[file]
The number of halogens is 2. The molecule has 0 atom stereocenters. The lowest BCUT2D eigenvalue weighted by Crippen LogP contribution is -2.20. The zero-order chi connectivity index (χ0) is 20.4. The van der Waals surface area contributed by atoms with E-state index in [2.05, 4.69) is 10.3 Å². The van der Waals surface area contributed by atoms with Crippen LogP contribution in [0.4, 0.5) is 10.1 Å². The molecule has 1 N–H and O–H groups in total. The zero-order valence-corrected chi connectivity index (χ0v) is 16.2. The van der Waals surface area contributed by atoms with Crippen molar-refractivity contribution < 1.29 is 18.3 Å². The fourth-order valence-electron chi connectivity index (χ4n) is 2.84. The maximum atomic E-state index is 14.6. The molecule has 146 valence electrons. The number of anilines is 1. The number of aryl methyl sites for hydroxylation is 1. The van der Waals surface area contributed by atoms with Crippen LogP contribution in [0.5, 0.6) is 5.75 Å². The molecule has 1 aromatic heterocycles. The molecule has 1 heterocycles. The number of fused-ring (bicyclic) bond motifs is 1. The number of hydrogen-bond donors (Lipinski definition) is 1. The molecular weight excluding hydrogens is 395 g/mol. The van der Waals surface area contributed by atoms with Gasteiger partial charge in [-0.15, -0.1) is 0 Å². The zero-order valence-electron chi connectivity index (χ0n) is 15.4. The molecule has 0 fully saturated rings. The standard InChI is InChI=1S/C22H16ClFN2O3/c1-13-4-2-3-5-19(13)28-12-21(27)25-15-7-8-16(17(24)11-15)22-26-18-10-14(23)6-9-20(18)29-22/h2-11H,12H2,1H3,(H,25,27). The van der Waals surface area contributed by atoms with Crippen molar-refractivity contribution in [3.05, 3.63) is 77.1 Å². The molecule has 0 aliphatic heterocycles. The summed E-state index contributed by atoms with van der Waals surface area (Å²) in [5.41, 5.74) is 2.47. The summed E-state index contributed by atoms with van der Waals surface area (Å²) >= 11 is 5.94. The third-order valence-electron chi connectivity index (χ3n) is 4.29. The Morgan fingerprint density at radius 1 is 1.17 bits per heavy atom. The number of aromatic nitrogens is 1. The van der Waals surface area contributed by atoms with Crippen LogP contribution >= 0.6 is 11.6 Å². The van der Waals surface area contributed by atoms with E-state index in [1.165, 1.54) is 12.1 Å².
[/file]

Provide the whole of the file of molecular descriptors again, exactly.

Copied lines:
The number of halogens is 2. The molecule has 0 atom stereocenters. The lowest BCUT2D eigenvalue weighted by Crippen LogP contribution is -2.20. The zero-order chi connectivity index (χ0) is 20.4. The van der Waals surface area contributed by atoms with E-state index in [2.05, 4.69) is 10.3 Å². The van der Waals surface area contributed by atoms with Crippen LogP contribution in [0.4, 0.5) is 10.1 Å². The molecule has 1 N–H and O–H groups in total. The zero-order valence-corrected chi connectivity index (χ0v) is 16.2. The van der Waals surface area contributed by atoms with Crippen molar-refractivity contribution < 1.29 is 18.3 Å². The fourth-order valence-electron chi connectivity index (χ4n) is 2.84. The maximum atomic E-state index is 14.6. The molecule has 146 valence electrons. The number of anilines is 1. The number of aryl methyl sites for hydroxylation is 1. The van der Waals surface area contributed by atoms with Crippen LogP contribution in [0.5, 0.6) is 5.75 Å². The molecule has 1 aromatic heterocycles. The molecule has 1 heterocycles. The number of fused-ring (bicyclic) bond motifs is 1. The number of hydrogen-bond donors (Lipinski definition) is 1. The molecular weight excluding hydrogens is 395 g/mol. The van der Waals surface area contributed by atoms with Gasteiger partial charge in [-0.15, -0.1) is 0 Å². The zero-order valence-electron chi connectivity index (χ0n) is 15.4. The molecule has 0 fully saturated rings. The standard InChI is InChI=1S/C22H16ClFN2O3/c1-13-4-2-3-5-19(13)28-12-21(27)25-15-7-8-16(17(24)11-15)22-26-18-10-14(23)6-9-20(18)29-22/h2-11H,12H2,1H3,(H,25,27). The van der Waals surface area contributed by atoms with Crippen molar-refractivity contribution in [3.05, 3.63) is 77.1 Å². The molecule has 0 aliphatic heterocycles. The summed E-state index contributed by atoms with van der Waals surface area (Å²) in [5.41, 5.74) is 2.47. The summed E-state index contributed by atoms with van der Waals surface area (Å²) >= 11 is 5.94. The third-order valence-electron chi connectivity index (χ3n) is 4.29. The Morgan fingerprint density at radius 1 is 1.17 bits per heavy atom. The number of aromatic nitrogens is 1. The van der Waals surface area contributed by atoms with Crippen LogP contribution >= 0.6 is 11.6 Å². The van der Waals surface area contributed by atoms with E-state index in [1.165, 1.54) is 12.1 Å².